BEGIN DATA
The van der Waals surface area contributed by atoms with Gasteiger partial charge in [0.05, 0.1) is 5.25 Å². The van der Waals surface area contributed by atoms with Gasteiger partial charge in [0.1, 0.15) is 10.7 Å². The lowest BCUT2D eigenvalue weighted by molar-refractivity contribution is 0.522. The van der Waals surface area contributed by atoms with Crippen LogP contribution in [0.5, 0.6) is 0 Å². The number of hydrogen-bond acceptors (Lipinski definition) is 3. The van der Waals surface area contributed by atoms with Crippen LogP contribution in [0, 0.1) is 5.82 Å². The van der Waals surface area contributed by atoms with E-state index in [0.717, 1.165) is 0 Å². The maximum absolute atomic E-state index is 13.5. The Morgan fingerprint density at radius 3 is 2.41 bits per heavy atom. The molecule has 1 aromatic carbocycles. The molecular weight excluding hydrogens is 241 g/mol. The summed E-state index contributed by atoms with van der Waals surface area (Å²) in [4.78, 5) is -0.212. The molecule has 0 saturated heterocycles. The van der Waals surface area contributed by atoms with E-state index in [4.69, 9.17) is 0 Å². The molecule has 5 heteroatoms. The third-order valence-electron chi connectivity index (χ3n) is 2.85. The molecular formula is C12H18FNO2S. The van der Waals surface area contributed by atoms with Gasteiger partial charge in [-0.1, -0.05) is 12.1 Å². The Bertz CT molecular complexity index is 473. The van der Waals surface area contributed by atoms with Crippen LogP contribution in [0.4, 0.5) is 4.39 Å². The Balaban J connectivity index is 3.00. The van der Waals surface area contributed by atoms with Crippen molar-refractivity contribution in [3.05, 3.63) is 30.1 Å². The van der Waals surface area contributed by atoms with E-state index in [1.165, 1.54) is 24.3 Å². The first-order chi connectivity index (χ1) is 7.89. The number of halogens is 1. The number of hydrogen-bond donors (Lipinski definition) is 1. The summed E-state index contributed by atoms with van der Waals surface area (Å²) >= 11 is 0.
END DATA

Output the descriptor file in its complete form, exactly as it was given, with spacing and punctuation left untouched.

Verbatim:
The van der Waals surface area contributed by atoms with Gasteiger partial charge in [0.05, 0.1) is 5.25 Å². The van der Waals surface area contributed by atoms with Gasteiger partial charge in [0.1, 0.15) is 10.7 Å². The lowest BCUT2D eigenvalue weighted by molar-refractivity contribution is 0.522. The van der Waals surface area contributed by atoms with Crippen LogP contribution in [0.5, 0.6) is 0 Å². The number of hydrogen-bond acceptors (Lipinski definition) is 3. The van der Waals surface area contributed by atoms with Crippen LogP contribution in [0, 0.1) is 5.82 Å². The van der Waals surface area contributed by atoms with E-state index in [0.717, 1.165) is 0 Å². The maximum absolute atomic E-state index is 13.5. The Morgan fingerprint density at radius 3 is 2.41 bits per heavy atom. The molecule has 1 aromatic carbocycles. The molecular weight excluding hydrogens is 241 g/mol. The summed E-state index contributed by atoms with van der Waals surface area (Å²) in [4.78, 5) is -0.212. The molecule has 0 saturated heterocycles. The van der Waals surface area contributed by atoms with E-state index in [4.69, 9.17) is 0 Å². The molecule has 5 heteroatoms. The third-order valence-electron chi connectivity index (χ3n) is 2.85. The molecular formula is C12H18FNO2S. The van der Waals surface area contributed by atoms with Gasteiger partial charge in [-0.1, -0.05) is 12.1 Å². The Bertz CT molecular complexity index is 473. The van der Waals surface area contributed by atoms with Crippen LogP contribution in [0.4, 0.5) is 4.39 Å². The Balaban J connectivity index is 3.00. The van der Waals surface area contributed by atoms with Crippen molar-refractivity contribution in [3.05, 3.63) is 30.1 Å². The van der Waals surface area contributed by atoms with E-state index in [1.165, 1.54) is 24.3 Å². The first-order chi connectivity index (χ1) is 7.89. The number of halogens is 1. The number of hydrogen-bond donors (Lipinski definition) is 1. The summed E-state index contributed by atoms with van der Waals surface area (Å²) >= 11 is 0.